Five  Secret Tips to Capture Daylight, Re-Set Your Master Clock and Put Insomnia to Rest


Five  Secret Tips to Capture Daylight, Re-Set Your Master Clock and Put Insomnia to Rest

In my experience as a Sleep Science Coach, I’ve noticed that most people struggling with insomnia focus their attention on what they can do differently at night to try to resolve their sleeping challenges. Now, I’m not saying that’s wrong. On the contrary, there are many things you can do at night which will help you to re-gain your well-earned ZZZ’s. So what else is there?

What I suggest strongly is, if you haven’t already, please look at the broader picture of what it takes to re-gain sound sleep. And, strange as it may seem, this means looking at what you can do not only at night, but first thing in the morning as well. Yep, there are very simple and natural tactics you can use to re-set your 24-hour master clock and, thus, create a daily, day-time path towards optimal, nocturnal sleep.

‘So, what’s the broader picture?’, you asked. ‘Sunlight,’ I answer. Let me explain. When light enters your eyes first thing in the morning, it lets your brain know that a new day has begun. And, when your brain gets that a new day has started, a lot of good things can happen. The more morning daylight you get, the more awake and energized you’ll feel. In fact, sunlight tells your brain it’s day, while darkness sends messages that it’s night. When the brain knows nighttime is approaching, melatonin, a sleep hormone, is released. And, usually within two hours of melatonin release, sleepiness sets in. So long story short, at night you need to block out light, especially blue-light, while during the day you need to take in sunlight.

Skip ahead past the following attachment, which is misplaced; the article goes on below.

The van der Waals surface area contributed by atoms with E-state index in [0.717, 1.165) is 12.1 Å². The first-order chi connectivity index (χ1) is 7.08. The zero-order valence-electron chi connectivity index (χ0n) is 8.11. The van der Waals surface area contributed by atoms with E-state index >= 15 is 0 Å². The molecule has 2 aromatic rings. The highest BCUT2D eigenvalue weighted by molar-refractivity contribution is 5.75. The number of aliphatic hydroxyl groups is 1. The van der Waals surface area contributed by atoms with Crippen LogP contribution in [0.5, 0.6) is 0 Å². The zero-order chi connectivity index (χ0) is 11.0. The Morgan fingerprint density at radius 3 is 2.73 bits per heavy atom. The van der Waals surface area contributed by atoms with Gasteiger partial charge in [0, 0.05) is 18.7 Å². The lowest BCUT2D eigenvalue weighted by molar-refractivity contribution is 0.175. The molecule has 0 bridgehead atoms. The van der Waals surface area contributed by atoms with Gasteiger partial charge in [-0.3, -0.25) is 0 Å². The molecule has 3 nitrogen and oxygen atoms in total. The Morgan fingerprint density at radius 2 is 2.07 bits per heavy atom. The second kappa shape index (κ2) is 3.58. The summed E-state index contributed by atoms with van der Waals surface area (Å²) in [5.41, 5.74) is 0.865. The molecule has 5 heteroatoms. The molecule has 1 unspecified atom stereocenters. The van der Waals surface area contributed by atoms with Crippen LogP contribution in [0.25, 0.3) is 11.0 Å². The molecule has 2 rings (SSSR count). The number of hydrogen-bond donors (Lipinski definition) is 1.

The chart below indicates the variations in lux values for a variety of light sources. Please note, the massive lux difference between direct sunlight, 32k-130k, (depending upon the time of year and global axis), and office/home lighting, 320-500! In short, the artificial light you’re chronically exposed to at home or in the office is neither here nor there. It pales compared to real sunlight and it’s too bright at night for your brain to relax and release sleep hormone reliably.)

Illuminance (lux) Light Source

32,000-130,000 Direct Sunlight

10,000-25,000                   Daylight (indirect sun)

10,000                              Sun Lamp

320-500                            Office Lighting

0.27                                  Full Moon

What follows are my five secret tips to recapture light, re-set your master clock and finally put insomnia to rest. The very first light exposure of the day should be for approximately twenty-to- thirty minutes. Subsequent daylight immersions can last between five to thirty minutes, or more. (Please take care not to overexpose yourself and cause a sunburn.)

1)     Wake up and open your windows, go for a walk outside, drive in your car with the windows down and avoid wearing sunglasses first thing.

2)     Have a cup of coffee outside, walk to work or get off the subway one stop early and walk the rest of the way.

3)     Take a break outside mid-morning for five or ten minutes.

4)     Go out for lunch and eat outside if weather permitting.

5)     Take mid and late afternoon breaks and go outside again.

One final note, I know for some going out first thing in the morning is not always easy. What I suggest is using a sunlamp. While it’s certainly not as bright and influential as a bright sunny morning in mid-summer, it’s at least as effective as daylight on an overcast day. I use Nature Bright SunTouch. If you opt to use a sunlamp, sit within 12-16” of it and make sure you face the light, (though avoid looking directly into it.)


If you have any questions, please write and let me know.

If you’ve enjoyed this article, please pass it on to friends, family and colleagues.

Susan D’Addario, Author, Certified Sleep Science Coach, and Founder of Back-To-Sleep, helps people struggling to get a good night’s sleep so they can finally sleep soundly again and feel rested and ready to take on the world.



Rafael de ArceComment